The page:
IS IT a fad? Is it a trend? Is it a cycle? Or is it a structural change?
The challenge for long-term investors is to be able to tell the difference and then be brave enough to make the early investment. If you get it right, your success will be almost unmeasurable — if you don’t see it coming, the consequences for your business will be dire. Your product, your organisation, your opinion can become irrelevant, almost overnight. Eventually you must adapt (if you can in time) or go bust.
Success is more easily recognised with hindsight. There are many examples; one of my favourites is Callaway golf clubs. Who would have dared to enter the highly competitive world of golf clubs in the face of such well-respected brands as Ping — remember them? Callaway recognised a market niche that others didn’t seem to focus on or care about. While the world’s best golf club manufacturers focused on cutting-edge design for the professionals, Callaway set out to make the game easier.
Most golfers are pretty useless. Hey, it’s a difficult game! So Callaway set out to make the game easier. Mainly they made the golf club head bigger — a bigger sweet spot (who doesn’t want that?). It was easier not to miss the ball with a Callaway club ... simple as that. Callaway went from a new entrant to a $1bn a year dominant market player in just a few years. They recognised a structural gap in the market and took it.
Probably the most obvious structural changes in our everyday lives are founded in technology. You are reading this online. Sooner or later there will be no newspaper to read at the pool or light the fire or put down for the dogs. The changes by and within the technology players have been profound. IBM and HP and Kodak have already taken back seats to Microsoft, then Apple, now Samsung? Innovation and replication are the two drivers.
Sport is changing every day now for the fans and referees, with technology allowing everything to be rewound and examined and judged in high-definition, frame-by-frame hindsight — watched and cheered and regretted in the slowest possible replay. Is it all good? Of course it is, who doesn’t want the true result? But it goes beyond replays. Players have tracking devices sewn into their jerseys, primarily to track and analyse their movements during a game and feed data into improved training programmes — they are discovering other applications.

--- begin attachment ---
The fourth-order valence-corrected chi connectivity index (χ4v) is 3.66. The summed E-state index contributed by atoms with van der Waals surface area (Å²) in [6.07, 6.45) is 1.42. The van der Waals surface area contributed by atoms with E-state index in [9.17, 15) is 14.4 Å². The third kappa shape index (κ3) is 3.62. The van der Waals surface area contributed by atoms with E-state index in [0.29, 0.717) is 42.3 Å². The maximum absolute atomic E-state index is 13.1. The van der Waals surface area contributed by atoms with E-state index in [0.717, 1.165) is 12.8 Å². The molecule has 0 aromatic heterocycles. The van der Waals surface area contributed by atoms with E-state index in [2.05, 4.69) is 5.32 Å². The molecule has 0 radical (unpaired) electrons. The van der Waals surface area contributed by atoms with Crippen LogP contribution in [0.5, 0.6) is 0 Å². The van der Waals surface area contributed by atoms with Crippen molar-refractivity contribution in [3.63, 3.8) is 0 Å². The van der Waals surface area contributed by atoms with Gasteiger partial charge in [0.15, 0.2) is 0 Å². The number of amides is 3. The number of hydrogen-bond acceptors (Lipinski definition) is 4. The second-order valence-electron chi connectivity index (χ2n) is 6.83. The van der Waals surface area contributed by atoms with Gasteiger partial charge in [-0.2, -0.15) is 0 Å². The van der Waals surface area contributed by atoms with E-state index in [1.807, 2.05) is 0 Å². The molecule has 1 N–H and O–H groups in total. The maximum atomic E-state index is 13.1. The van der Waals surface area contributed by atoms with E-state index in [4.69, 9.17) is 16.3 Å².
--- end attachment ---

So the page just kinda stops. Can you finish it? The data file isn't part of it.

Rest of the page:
There is a GPS in the ball as well. Now you can track and calculate the probability of any particular player scoring a goal within a given time frame. Welcome to the world of in-stadium sports betting. Once you know the likelihood of an outcome you can produce odds of it happening and ... place your bets please!
Banking is undergoing massive structural change but that requires a column all by itself. I will write about that next week, next year, when you’re all starting to trickle back to work. The role of governments, liquidity, unsecured lending, the cost of compliance, the cost of capital — there’s a whole book in there. Today I’m only going to pick two obvious ones that are already upon us: shopping and agriculture.
Shopping malls as we know them will become redundant. It is simply too expensive to display your entire range of goods in a beautifully fitted-out store and believe you can compete with online shopping, any time of day or night. You could already see the discounted post-Christmas bargains online on Christmas day! Some of the high street shops had them in their own windows ... buy this now online for 50% of the price you’re looking at. Cannibalism? I don’t think so. Foresight. Malls will shrink dramatically. Find the dress you like then go to an internet cafe and try it on the virtual self you have stored — different sizes and colours — then model it to your friends and partner on your virtual ramp. Your choice will be delivered in time for that dinner dance you hadn’t planned or packed for on holiday. Invest in storage capacity and logistics if you like retail. Oh, and you’d better figure out how individuals are funding this never-ending retail splurge.
This past year gold, oil and copper and other hard commodities came a serious second to wheat and soya beans and corn. If I remember correctly, cotton even outperformed Apple (and apples). Soft commodities rule, OK! And they will continue to do so for the foreseeable future. The best performer for last year was apparently black tea — you have "gold" in your kitchen.
There are a number of drivers that are going to ensure the price of stuff we eat everyday keeps on going up. The weather: droughts and floods play havoc with supply and the people who study the weather don’t see a future that is either predictable or prosperous. Farming has become old fashioned — there will be huge amounts invested in more productive yield per hectare; it’s not like the growth in arable land is outstripping population growth. Alternative use — such as turning corn into bio-fuels — will no doubt have a huge influence.
My choices for the next decade: Food, medicine, storage space and anything to do with old people.
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